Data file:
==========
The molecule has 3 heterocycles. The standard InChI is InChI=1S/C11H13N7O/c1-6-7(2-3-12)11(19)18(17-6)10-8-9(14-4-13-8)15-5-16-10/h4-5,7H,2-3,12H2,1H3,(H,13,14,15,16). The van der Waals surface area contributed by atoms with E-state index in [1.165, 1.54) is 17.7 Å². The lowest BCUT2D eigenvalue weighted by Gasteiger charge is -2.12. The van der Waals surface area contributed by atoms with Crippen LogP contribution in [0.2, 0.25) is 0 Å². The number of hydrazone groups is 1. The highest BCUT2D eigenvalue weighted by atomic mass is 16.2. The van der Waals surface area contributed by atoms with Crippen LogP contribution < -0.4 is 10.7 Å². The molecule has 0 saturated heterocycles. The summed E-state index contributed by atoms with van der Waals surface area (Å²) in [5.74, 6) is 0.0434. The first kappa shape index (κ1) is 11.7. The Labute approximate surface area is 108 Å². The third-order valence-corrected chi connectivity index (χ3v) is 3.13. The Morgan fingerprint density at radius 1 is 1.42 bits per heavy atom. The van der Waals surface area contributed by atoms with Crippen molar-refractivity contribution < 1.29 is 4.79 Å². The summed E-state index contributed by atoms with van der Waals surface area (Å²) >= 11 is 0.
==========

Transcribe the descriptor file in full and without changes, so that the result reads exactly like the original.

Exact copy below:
The molecule has 3 heterocycles. The standard InChI is InChI=1S/C11H13N7O/c1-6-7(2-3-12)11(19)18(17-6)10-8-9(14-4-13-8)15-5-16-10/h4-5,7H,2-3,12H2,1H3,(H,13,14,15,16). The van der Waals surface area contributed by atoms with E-state index in [1.165, 1.54) is 17.7 Å². The lowest BCUT2D eigenvalue weighted by Gasteiger charge is -2.12. The van der Waals surface area contributed by atoms with Crippen LogP contribution in [0.2, 0.25) is 0 Å². The number of hydrazone groups is 1. The highest BCUT2D eigenvalue weighted by atomic mass is 16.2. The van der Waals surface area contributed by atoms with Crippen LogP contribution < -0.4 is 10.7 Å². The molecule has 0 saturated heterocycles. The summed E-state index contributed by atoms with van der Waals surface area (Å²) in [5.74, 6) is 0.0434. The first kappa shape index (κ1) is 11.7. The Labute approximate surface area is 108 Å². The third-order valence-corrected chi connectivity index (χ3v) is 3.13. The Morgan fingerprint density at radius 1 is 1.42 bits per heavy atom. The van der Waals surface area contributed by atoms with Crippen molar-refractivity contribution < 1.29 is 4.79 Å². The summed E-state index contributed by atoms with van der Waals surface area (Å²) >= 11 is 0.